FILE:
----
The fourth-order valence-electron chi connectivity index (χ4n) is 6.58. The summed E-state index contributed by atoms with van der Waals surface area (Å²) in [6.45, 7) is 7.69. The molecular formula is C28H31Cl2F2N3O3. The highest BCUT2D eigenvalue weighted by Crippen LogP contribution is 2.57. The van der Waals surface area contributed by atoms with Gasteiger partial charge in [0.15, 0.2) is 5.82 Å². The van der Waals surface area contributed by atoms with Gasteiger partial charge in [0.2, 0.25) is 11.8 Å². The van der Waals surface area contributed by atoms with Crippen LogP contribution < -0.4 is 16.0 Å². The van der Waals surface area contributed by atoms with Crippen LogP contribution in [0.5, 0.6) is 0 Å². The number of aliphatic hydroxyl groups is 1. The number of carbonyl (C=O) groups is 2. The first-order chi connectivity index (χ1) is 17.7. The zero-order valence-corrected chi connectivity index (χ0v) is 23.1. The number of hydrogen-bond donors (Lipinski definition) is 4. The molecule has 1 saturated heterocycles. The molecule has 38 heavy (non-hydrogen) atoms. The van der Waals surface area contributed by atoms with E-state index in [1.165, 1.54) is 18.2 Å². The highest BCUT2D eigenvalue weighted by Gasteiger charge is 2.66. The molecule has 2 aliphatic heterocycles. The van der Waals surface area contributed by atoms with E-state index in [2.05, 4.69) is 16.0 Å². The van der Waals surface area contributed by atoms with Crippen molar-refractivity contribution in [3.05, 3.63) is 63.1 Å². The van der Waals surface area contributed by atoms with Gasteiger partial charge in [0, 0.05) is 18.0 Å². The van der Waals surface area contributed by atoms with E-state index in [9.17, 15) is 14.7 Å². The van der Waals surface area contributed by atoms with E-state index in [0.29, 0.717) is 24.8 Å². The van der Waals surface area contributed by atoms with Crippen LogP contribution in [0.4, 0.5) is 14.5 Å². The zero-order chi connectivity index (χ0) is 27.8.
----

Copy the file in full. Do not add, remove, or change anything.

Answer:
The fourth-order valence-electron chi connectivity index (χ4n) is 6.58. The summed E-state index contributed by atoms with van der Waals surface area (Å²) in [6.45, 7) is 7.69. The molecular formula is C28H31Cl2F2N3O3. The highest BCUT2D eigenvalue weighted by Crippen LogP contribution is 2.57. The van der Waals surface area contributed by atoms with Gasteiger partial charge in [0.15, 0.2) is 5.82 Å². The van der Waals surface area contributed by atoms with Gasteiger partial charge in [0.2, 0.25) is 11.8 Å². The van der Waals surface area contributed by atoms with Crippen LogP contribution < -0.4 is 16.0 Å². The van der Waals surface area contributed by atoms with Crippen LogP contribution in [0.5, 0.6) is 0 Å². The number of aliphatic hydroxyl groups is 1. The number of carbonyl (C=O) groups is 2. The first-order chi connectivity index (χ1) is 17.7. The zero-order valence-corrected chi connectivity index (χ0v) is 23.1. The number of hydrogen-bond donors (Lipinski definition) is 4. The molecule has 1 saturated heterocycles. The molecule has 38 heavy (non-hydrogen) atoms. The van der Waals surface area contributed by atoms with E-state index in [1.165, 1.54) is 18.2 Å². The highest BCUT2D eigenvalue weighted by Gasteiger charge is 2.66. The molecule has 2 aliphatic heterocycles. The van der Waals surface area contributed by atoms with E-state index in [2.05, 4.69) is 16.0 Å². The van der Waals surface area contributed by atoms with Crippen molar-refractivity contribution in [3.05, 3.63) is 63.1 Å². The van der Waals surface area contributed by atoms with Gasteiger partial charge in [0, 0.05) is 18.0 Å². The van der Waals surface area contributed by atoms with E-state index in [9.17, 15) is 14.7 Å². The van der Waals surface area contributed by atoms with E-state index in [0.29, 0.717) is 24.8 Å². The van der Waals surface area contributed by atoms with Crippen LogP contribution in [0.4, 0.5) is 14.5 Å². The zero-order chi connectivity index (χ0) is 27.8.